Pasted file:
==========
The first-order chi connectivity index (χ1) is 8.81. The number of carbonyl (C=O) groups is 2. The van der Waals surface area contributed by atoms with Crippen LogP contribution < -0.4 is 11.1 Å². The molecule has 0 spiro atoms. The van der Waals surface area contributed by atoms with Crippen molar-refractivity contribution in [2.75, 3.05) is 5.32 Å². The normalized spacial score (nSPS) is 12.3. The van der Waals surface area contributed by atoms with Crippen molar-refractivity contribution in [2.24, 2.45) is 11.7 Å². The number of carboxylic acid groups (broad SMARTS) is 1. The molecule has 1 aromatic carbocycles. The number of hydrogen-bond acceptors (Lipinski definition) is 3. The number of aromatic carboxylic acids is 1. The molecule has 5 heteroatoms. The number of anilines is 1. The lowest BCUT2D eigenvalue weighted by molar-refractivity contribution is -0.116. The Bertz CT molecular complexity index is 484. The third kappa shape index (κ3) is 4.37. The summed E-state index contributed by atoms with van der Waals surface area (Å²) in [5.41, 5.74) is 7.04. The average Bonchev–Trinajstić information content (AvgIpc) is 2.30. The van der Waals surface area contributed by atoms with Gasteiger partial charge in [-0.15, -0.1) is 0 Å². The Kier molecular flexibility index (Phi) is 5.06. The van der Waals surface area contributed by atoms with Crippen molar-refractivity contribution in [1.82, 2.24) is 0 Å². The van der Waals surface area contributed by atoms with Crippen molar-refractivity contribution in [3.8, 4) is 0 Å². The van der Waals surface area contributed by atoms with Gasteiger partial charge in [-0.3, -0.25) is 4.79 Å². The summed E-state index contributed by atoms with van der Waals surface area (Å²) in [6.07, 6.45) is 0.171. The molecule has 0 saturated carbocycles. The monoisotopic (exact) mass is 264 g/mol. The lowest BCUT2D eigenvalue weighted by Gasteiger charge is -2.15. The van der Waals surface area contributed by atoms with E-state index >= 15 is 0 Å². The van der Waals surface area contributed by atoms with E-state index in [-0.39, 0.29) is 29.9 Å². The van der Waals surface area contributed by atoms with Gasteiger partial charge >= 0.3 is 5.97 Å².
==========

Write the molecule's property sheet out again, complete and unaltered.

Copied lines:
The first-order chi connectivity index (χ1) is 8.81. The number of carbonyl (C=O) groups is 2. The van der Waals surface area contributed by atoms with Crippen LogP contribution < -0.4 is 11.1 Å². The molecule has 0 spiro atoms. The van der Waals surface area contributed by atoms with Crippen molar-refractivity contribution in [2.75, 3.05) is 5.32 Å². The normalized spacial score (nSPS) is 12.3. The van der Waals surface area contributed by atoms with Crippen molar-refractivity contribution in [2.24, 2.45) is 11.7 Å². The number of carboxylic acid groups (broad SMARTS) is 1. The molecule has 1 aromatic carbocycles. The number of hydrogen-bond acceptors (Lipinski definition) is 3. The number of aromatic carboxylic acids is 1. The molecule has 5 heteroatoms. The number of anilines is 1. The lowest BCUT2D eigenvalue weighted by molar-refractivity contribution is -0.116. The Bertz CT molecular complexity index is 484. The third kappa shape index (κ3) is 4.37. The summed E-state index contributed by atoms with van der Waals surface area (Å²) in [5.41, 5.74) is 7.04. The average Bonchev–Trinajstić information content (AvgIpc) is 2.30. The van der Waals surface area contributed by atoms with Gasteiger partial charge in [-0.15, -0.1) is 0 Å². The Kier molecular flexibility index (Phi) is 5.06. The van der Waals surface area contributed by atoms with Crippen molar-refractivity contribution in [1.82, 2.24) is 0 Å². The van der Waals surface area contributed by atoms with Crippen molar-refractivity contribution in [3.8, 4) is 0 Å². The van der Waals surface area contributed by atoms with Gasteiger partial charge in [-0.3, -0.25) is 4.79 Å². The summed E-state index contributed by atoms with van der Waals surface area (Å²) in [6.07, 6.45) is 0.171. The molecule has 0 saturated carbocycles. The monoisotopic (exact) mass is 264 g/mol. The lowest BCUT2D eigenvalue weighted by Gasteiger charge is -2.15. The van der Waals surface area contributed by atoms with E-state index >= 15 is 0 Å². The van der Waals surface area contributed by atoms with E-state index in [-0.39, 0.29) is 29.9 Å². The van der Waals surface area contributed by atoms with Gasteiger partial charge >= 0.3 is 5.97 Å².